“I feel an enormous amount of sympathy for anyone who tries to pigeonhole it! My own suggestion has unfortunately been ignored - I suggested ‘not as scary as the (big letters) X Files, not as funny as (big letters) Red Dwarf!’ but they said no! I thought that was good positioning for it. Absolutely nothing like the Hitchhikers’ Guide to the Galaxy. It’s not like Dr Who at all!
Its strength is that there isn’t anything else like this and its weakness is that you can’t say ‘well it’s one of these’. It’s about this guy and then you start explaining London below to people and then after a while you just give up and say ‘watch it - and watch it from the first episode because it will make more sense’.”
If this one of the few sets, where have you been filming? Have you had problems finding locations?
“Well, we don’t have the money to build it so we’ve gone out and found it, like underground stations that have been closed for sixty years. We spent two nights filming on H.M.S. Belfast which is the sort of place where you think they’d automatically say no.”
So you’ve been around disrupting London?
“No! Apart from those poor people staggering off the Piccadilly line swearing blind that you wouldn’t believe what they thought they saw in the underground. The trouble was even with those few underground trains that went past quite slowly, you had to be looking in the right place and just following it with your eyes as you went, so you get one, two, maybe three people on a whole train who would have seen as far as they could see, a dinner party floating in the air with giant snakes and four people, who looked rather strange sitting around, having lunch, and huge candelabras - one of which blew over and smashed rather excitingly.
One of the things we have is the original London urban legend. You know about the crocodiles and the alligators in the sewers of New York? London for many years had a similar urban legend, that there was apparently a butcher in Fleet Street in the early 17th century who was fattening up some pigs and one of the piglets ran away and got into the Fleet ditch and disappeared off into London’ sewer system where according to legend it grew huge and very dangerous. Occasionally they’d send hunting parties into the sewers, trying to find it and they never did. People would go to look for it and they’d never come back. So we decided to put the giant boar into this and then we rapidly discovered that there weren’t any giant boars in England which made it rather difficult, so we have a beast that will be played by a bull called Albert. With make-up! Because he’s going to have tusks and old spears sticking out of his side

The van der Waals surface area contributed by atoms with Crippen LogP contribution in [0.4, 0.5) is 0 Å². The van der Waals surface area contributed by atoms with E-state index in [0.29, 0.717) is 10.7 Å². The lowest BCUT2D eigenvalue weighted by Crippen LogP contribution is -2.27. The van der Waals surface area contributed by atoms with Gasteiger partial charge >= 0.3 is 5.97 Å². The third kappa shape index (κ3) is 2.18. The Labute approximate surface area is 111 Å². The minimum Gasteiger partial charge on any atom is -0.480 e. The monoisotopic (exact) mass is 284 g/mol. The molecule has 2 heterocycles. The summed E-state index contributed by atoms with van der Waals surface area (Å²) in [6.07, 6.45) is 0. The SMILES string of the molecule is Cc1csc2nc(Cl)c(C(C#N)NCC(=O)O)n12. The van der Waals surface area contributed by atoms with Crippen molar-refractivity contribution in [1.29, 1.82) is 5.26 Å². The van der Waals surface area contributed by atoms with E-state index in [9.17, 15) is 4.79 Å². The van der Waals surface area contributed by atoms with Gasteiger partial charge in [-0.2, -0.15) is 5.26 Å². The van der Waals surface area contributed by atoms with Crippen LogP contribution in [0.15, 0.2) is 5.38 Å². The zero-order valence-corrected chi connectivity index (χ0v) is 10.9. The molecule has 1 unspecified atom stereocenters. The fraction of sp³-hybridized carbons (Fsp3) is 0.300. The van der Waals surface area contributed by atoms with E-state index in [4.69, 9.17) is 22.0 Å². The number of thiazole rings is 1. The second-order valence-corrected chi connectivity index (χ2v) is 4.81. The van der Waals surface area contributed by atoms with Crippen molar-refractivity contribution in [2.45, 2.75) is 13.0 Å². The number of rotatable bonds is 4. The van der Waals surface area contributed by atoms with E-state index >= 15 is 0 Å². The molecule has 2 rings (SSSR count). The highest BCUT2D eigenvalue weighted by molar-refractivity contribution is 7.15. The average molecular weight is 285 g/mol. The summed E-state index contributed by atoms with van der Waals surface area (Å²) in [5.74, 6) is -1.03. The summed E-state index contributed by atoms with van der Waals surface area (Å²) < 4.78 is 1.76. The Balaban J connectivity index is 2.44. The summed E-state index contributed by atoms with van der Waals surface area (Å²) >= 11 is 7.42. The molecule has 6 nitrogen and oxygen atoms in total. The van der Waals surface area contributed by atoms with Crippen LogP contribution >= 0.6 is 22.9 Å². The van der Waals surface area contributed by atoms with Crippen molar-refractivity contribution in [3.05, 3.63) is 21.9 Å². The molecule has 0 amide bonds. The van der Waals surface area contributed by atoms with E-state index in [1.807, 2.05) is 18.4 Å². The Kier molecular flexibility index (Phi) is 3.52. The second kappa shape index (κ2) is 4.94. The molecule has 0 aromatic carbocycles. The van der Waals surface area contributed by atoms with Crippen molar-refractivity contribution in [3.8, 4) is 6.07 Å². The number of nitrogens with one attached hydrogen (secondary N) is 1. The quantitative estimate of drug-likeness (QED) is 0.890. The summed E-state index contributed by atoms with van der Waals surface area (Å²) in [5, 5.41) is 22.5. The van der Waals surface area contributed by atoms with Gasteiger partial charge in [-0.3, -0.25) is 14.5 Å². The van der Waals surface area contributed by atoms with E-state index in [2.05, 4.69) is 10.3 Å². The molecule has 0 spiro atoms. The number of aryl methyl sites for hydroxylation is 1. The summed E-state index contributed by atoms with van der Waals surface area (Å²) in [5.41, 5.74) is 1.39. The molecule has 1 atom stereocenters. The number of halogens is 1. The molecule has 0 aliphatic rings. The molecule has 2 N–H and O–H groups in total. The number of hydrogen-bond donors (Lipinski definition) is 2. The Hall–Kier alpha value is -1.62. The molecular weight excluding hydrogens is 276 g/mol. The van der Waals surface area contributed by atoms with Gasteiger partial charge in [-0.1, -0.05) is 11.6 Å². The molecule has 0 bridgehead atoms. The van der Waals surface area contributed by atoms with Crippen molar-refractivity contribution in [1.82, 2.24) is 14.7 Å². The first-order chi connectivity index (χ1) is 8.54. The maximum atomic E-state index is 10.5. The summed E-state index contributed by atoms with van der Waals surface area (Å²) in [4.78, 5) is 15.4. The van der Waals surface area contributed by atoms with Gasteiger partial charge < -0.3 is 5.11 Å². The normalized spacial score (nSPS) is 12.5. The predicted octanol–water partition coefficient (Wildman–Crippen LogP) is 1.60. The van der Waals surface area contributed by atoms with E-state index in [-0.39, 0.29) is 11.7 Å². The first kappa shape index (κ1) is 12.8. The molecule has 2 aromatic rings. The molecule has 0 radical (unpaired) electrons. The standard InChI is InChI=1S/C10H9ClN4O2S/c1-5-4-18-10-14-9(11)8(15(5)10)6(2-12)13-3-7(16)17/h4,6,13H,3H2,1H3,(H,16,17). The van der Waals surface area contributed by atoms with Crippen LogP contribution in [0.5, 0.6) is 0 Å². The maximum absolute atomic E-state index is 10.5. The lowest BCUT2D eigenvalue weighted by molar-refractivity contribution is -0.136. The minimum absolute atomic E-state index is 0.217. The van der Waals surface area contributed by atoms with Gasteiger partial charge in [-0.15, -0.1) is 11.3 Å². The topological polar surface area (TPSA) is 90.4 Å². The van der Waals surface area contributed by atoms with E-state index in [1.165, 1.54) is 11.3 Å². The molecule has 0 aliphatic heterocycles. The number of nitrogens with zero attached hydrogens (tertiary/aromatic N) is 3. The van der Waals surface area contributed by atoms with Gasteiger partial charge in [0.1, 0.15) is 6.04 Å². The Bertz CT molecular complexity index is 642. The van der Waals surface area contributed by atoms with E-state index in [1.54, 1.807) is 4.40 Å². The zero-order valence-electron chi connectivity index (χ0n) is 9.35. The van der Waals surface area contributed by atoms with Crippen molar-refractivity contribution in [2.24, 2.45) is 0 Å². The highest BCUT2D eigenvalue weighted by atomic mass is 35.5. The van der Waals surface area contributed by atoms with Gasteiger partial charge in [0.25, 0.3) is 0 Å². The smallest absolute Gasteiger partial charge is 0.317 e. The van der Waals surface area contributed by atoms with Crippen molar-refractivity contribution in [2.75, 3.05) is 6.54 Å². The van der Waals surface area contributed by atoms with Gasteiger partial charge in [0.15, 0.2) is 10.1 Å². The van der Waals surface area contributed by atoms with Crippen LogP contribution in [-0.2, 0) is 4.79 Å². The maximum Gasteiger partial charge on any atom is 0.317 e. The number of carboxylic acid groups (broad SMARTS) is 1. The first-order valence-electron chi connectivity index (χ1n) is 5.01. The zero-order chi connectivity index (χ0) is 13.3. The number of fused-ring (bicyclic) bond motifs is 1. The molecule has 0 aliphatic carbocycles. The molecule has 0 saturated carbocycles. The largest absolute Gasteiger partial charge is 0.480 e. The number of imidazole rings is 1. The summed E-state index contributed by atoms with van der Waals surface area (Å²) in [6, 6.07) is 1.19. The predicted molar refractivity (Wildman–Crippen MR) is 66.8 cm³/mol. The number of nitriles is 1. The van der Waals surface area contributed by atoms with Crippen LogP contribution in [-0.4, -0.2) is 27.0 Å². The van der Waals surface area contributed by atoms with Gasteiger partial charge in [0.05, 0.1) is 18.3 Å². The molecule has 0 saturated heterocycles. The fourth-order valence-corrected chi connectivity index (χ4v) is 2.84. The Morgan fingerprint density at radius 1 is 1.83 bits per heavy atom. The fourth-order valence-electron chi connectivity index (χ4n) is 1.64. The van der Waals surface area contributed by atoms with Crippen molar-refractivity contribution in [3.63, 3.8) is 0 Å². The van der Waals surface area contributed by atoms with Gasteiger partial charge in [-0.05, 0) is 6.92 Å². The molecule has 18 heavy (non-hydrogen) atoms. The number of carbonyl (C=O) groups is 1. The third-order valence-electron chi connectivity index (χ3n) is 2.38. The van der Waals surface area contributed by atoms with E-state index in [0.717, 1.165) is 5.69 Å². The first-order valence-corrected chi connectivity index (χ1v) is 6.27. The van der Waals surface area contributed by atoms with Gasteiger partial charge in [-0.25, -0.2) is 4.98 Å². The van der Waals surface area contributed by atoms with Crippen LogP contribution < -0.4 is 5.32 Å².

It’s not only a beast called Albert, it’s also a huge animatronic thing and it’s incredibly realistic. It’s something between a bull and a boar - it’s a boarish short of bull or a bullish sort of boar. It’s great, it’s wonderful and it will be going on to work with Diana Rigg.”
Did you find writing a script much different from writing a comic, or a book?
“Normally I think visually because I’m describing panel by panel; you’re writing a script; I think it’s much harder to write a good comics script than it is to write a good film script or TV script or whatever because you’re not just being the writer you’re also being the director and the editor.
Recently I’ve been approached by a few different Hollywood film studios who are interested in me directing stuff. To one of them I said ‘what makes you think I could direct?’ and they said ‘we read your script for Calliope in the back of Dream Country and it’s a shot by shot description of what you’re doing, of course you could direct’ which I thought that was very nice of them. Possibly foolishness, but very very sweet.
I’m currently writing the novel, out when the series comes out - which is a bit upside down, writing the novel once you’ve already written the script - and it’s fun because I actually know what happens so I never have to walk round going ‘well, I wonder what happens next’ because I did that for five years. I’m enjoying playing with the things that you can do in prose. Very often I look at something and think ‘no, I wouldn’t have done it that way’ or ‘hang on, I have the budget to do it another way.’” Clive interjects; “ultimately we’re restricted by the budget and Neil’s imagination is expensive.”
“An easy example of that is one place that we originally set the first floating market in the script and then lost because they have no sense of humour, was Harrods. I thought ‘wouldn’t it be wonderful to do this strange huge market in Harrods’ food halls’ and we suggested it to them and they didn’t think it would be. And we thought ‘there’s no fun in building Harrods food halls’ so we’ve actually set it in Battersea power station now. But in the novel I thought ‘I can just go back and put it in Harrods food halls’ so we get this huge fight going on underneath the fish sculpture.”
So it’s all a nice break from comics?